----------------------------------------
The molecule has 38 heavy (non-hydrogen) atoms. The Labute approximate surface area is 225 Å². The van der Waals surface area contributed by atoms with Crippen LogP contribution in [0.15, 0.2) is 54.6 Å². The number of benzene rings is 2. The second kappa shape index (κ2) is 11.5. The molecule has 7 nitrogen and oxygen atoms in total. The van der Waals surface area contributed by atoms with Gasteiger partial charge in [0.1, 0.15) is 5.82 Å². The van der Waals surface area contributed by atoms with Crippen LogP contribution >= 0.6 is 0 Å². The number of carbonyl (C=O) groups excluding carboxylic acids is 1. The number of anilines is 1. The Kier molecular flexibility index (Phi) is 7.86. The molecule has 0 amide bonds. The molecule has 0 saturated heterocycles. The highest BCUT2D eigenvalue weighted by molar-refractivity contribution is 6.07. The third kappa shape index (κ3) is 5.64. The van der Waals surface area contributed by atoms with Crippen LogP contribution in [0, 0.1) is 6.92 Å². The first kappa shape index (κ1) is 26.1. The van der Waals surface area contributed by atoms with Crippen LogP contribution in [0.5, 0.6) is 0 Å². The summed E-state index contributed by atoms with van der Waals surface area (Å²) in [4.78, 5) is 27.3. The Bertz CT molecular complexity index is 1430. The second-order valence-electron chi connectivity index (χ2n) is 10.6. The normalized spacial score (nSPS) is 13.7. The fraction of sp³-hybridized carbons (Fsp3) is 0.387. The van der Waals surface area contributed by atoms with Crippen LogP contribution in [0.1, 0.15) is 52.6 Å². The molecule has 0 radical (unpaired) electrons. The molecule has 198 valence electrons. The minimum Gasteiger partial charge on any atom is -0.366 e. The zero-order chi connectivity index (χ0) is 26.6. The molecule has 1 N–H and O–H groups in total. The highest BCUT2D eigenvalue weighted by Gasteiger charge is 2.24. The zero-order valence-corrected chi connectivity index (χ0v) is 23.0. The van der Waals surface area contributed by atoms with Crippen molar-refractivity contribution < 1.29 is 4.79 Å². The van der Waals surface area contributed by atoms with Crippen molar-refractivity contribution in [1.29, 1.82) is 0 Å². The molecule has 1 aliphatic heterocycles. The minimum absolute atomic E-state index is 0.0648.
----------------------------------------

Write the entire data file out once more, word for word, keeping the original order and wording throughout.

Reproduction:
The molecule has 38 heavy (non-hydrogen) atoms. The Labute approximate surface area is 225 Å². The van der Waals surface area contributed by atoms with Crippen LogP contribution in [0.15, 0.2) is 54.6 Å². The number of benzene rings is 2. The second kappa shape index (κ2) is 11.5. The molecule has 7 nitrogen and oxygen atoms in total. The van der Waals surface area contributed by atoms with Gasteiger partial charge in [0.1, 0.15) is 5.82 Å². The van der Waals surface area contributed by atoms with Crippen LogP contribution >= 0.6 is 0 Å². The number of carbonyl (C=O) groups excluding carboxylic acids is 1. The number of anilines is 1. The Kier molecular flexibility index (Phi) is 7.86. The molecule has 0 amide bonds. The molecule has 0 saturated heterocycles. The highest BCUT2D eigenvalue weighted by molar-refractivity contribution is 6.07. The third kappa shape index (κ3) is 5.64. The van der Waals surface area contributed by atoms with Crippen LogP contribution in [0, 0.1) is 6.92 Å². The first kappa shape index (κ1) is 26.1. The van der Waals surface area contributed by atoms with Crippen LogP contribution in [0.5, 0.6) is 0 Å². The summed E-state index contributed by atoms with van der Waals surface area (Å²) in [4.78, 5) is 27.3. The Bertz CT molecular complexity index is 1430. The second-order valence-electron chi connectivity index (χ2n) is 10.6. The normalized spacial score (nSPS) is 13.7. The fraction of sp³-hybridized carbons (Fsp3) is 0.387. The van der Waals surface area contributed by atoms with Crippen LogP contribution in [0.1, 0.15) is 52.6 Å². The molecule has 0 radical (unpaired) electrons. The molecule has 198 valence electrons. The minimum Gasteiger partial charge on any atom is -0.366 e. The zero-order chi connectivity index (χ0) is 26.6. The molecule has 1 N–H and O–H groups in total. The highest BCUT2D eigenvalue weighted by Gasteiger charge is 2.24. The zero-order valence-corrected chi connectivity index (χ0v) is 23.0. The van der Waals surface area contributed by atoms with Crippen molar-refractivity contribution < 1.29 is 4.79 Å². The van der Waals surface area contributed by atoms with Crippen molar-refractivity contribution in [1.29, 1.82) is 0 Å². The molecule has 1 aliphatic heterocycles. The minimum absolute atomic E-state index is 0.0648.